Anyone who uses a CNC machine eventually realizes the importance of the Zero point. This usually happens when something goes wrong during a machining cycle, the machine needs to be reset and the current zero is lost. Fruitlessly searching for a lost zero prompted me to develop a repeatable process for finding the same zero time after time. Here’s how I do it.
The easiest to deal with are the X and Y coordinates. As i described in a previous post, limit switches on the CNC allow the machine to return to a hard-coded and highly repeatable zero point.
Most of the time, my current work piece is not located at this zero. From the machine zero, I jog the machine until it reaches an appropriate position over the work piece. Then I note the X-Y offset from the machine zero, making a point of writing it down. I then reset the X and Y zero points to the current position, knowing that I can retrace my steps back to that point when I need to.
Zeroing the Z axis is not as simple, as the offset is likely to be vary due to material thickness and tool length. Finding zero in this situation requires strategies based on the circumstances.
- For non-critical applications (eg, I am cutting right through the workpiece), I simply jog the Z axis until I can no longer slide a sliver of paper under the cutter. By backing it off, to remove the paper, and then moving it to the same Z+0.01mm the zero is good enough. This is then set to the new zero for the Z axis.
- CP also has a facility to use a Touch Plate to set zero, using the Z axis lower limit switch as a trigger point. The principle is that the tool and plate touching form an electrical circuit that the TinyG can detect. The software side is a simple dialog and the CNC needs a couple of wires clipped to the metal tool and a conductive touch plate of known thickness (mine is milled from blank PCB), shown below.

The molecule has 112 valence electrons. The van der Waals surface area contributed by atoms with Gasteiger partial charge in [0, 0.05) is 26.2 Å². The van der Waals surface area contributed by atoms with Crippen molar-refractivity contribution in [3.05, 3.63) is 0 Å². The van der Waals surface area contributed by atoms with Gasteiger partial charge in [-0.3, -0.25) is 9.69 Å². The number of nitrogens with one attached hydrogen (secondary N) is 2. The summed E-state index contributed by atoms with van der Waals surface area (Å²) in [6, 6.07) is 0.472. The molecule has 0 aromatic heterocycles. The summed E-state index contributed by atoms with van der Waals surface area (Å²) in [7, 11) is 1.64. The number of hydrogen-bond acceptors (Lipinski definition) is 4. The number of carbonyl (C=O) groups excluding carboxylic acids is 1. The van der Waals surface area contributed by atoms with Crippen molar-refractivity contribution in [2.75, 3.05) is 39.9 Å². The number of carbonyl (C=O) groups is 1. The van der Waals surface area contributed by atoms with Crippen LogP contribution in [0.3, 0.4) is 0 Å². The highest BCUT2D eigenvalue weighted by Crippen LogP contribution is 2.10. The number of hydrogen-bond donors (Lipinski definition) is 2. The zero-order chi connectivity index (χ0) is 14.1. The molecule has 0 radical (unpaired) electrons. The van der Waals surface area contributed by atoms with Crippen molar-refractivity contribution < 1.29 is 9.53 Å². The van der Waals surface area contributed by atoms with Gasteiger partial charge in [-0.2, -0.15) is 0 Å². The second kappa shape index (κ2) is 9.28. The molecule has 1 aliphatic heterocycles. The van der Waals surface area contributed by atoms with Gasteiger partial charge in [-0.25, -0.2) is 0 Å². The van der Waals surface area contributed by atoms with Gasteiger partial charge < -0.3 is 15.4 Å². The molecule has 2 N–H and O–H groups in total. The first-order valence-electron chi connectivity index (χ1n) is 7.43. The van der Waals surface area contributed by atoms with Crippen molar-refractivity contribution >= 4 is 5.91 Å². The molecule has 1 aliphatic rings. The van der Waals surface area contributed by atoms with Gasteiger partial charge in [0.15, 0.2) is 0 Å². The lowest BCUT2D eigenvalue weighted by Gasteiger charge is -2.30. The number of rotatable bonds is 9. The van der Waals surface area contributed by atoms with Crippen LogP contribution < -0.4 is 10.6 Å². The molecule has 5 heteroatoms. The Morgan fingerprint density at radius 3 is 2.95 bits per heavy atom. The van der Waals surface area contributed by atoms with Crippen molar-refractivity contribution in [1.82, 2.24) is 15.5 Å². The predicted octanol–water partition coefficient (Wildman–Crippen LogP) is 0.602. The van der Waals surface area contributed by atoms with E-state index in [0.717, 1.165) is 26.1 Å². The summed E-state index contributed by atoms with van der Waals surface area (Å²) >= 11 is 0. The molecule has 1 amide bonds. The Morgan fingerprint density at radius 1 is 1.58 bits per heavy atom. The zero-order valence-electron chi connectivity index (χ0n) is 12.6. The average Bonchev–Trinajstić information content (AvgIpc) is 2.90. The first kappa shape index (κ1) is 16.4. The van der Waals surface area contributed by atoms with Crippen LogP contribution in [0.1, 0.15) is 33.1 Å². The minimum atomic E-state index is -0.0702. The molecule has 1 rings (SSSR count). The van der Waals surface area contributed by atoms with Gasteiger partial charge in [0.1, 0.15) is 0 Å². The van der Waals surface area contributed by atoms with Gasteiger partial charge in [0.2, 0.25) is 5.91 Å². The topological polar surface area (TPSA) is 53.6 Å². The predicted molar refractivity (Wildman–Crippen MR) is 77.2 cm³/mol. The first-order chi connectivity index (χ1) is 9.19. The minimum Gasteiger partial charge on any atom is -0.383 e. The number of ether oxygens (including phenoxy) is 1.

Importantly, mechanical imperfections in the gantry and other components, and the natural warping that comes with a large flat surface, will almost guarantee that the Z zero point is not consistent across the entire CNC bed.
There are generally 2 options available. The first is to level the bed using the CNC itself. A sacrifical layer is usually placed on top of the bed and the entire surface machined to the same height by the CNC. This technique is used here to create the tool holder for the flat acrylic front panel. Over the entire bed this will guarantee the distance between tool and machine bed is consistent.
The second method is to compensate for the imperfections using Z axis tool movements. CP provides a function to auto-level G-Code. Auto-levelling works by scanning the surface to be milled, mapping the surface deviation at a defined grid of points. CP then modifies the G-Code to take this deviation into account in Z axis movements, interpolating as required. A scanned surface in CP shown at right, with the deviation exaggerated 50 times. Auto-levelling is especially useful when milling PCBs, as the milling depth is around 0.1mm using an engraving tool, and small deviations could result in bridged copper tracks and a faulty PCB.
The probe used for PCBs is very similar to the touch plate – the surface of the PCB acting as the plate. Using auto-levelling with a non-conductive surface needs a special probe to be made. Mine (shown below) is a simple tact switch mounted on the end of a 1/8″ brass rod. The wiring and switch are stabilised and protected by heat shrink tubing. Various other designs can be found on the internet.
Interesting to note that my ShapeOko MDF bed has a deviation of up to 0.3mm over about 100mm. In other words, an engraving depth of 0.1mm at one end will end up 0.2mm in fresh air at the other!